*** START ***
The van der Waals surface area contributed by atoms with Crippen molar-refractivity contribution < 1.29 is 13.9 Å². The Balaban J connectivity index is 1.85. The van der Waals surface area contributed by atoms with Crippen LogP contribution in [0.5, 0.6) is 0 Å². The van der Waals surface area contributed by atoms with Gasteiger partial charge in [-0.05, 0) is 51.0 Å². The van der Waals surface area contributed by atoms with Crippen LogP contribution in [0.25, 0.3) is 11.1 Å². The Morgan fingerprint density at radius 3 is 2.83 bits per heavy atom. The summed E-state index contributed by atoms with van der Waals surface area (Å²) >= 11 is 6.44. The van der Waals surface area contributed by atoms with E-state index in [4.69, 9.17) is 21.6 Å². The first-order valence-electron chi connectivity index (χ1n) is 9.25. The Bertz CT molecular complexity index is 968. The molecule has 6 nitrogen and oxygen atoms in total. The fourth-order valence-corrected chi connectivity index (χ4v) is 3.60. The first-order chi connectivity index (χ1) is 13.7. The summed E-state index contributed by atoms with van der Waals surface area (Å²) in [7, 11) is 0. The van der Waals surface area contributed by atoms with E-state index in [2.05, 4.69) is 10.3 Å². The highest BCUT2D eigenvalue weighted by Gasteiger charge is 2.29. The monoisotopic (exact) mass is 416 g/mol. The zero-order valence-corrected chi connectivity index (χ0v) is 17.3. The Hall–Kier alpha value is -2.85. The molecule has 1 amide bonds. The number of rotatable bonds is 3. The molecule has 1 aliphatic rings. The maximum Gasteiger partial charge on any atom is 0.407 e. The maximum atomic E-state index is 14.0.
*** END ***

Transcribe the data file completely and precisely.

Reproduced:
The van der Waals surface area contributed by atoms with Crippen molar-refractivity contribution < 1.29 is 13.9 Å². The Balaban J connectivity index is 1.85. The van der Waals surface area contributed by atoms with Crippen LogP contribution in [0.5, 0.6) is 0 Å². The van der Waals surface area contributed by atoms with Gasteiger partial charge in [-0.05, 0) is 51.0 Å². The van der Waals surface area contributed by atoms with Crippen LogP contribution in [0.25, 0.3) is 11.1 Å². The Morgan fingerprint density at radius 3 is 2.83 bits per heavy atom. The summed E-state index contributed by atoms with van der Waals surface area (Å²) >= 11 is 6.44. The van der Waals surface area contributed by atoms with E-state index in [4.69, 9.17) is 21.6 Å². The first-order valence-electron chi connectivity index (χ1n) is 9.25. The Bertz CT molecular complexity index is 968. The molecule has 6 nitrogen and oxygen atoms in total. The fourth-order valence-corrected chi connectivity index (χ4v) is 3.60. The first-order chi connectivity index (χ1) is 13.7. The summed E-state index contributed by atoms with van der Waals surface area (Å²) in [7, 11) is 0. The van der Waals surface area contributed by atoms with E-state index in [2.05, 4.69) is 10.3 Å². The highest BCUT2D eigenvalue weighted by Gasteiger charge is 2.29. The monoisotopic (exact) mass is 416 g/mol. The zero-order valence-corrected chi connectivity index (χ0v) is 17.3. The Hall–Kier alpha value is -2.85. The molecule has 1 amide bonds. The number of rotatable bonds is 3. The molecule has 1 aliphatic rings. The maximum Gasteiger partial charge on any atom is 0.407 e. The maximum atomic E-state index is 14.0.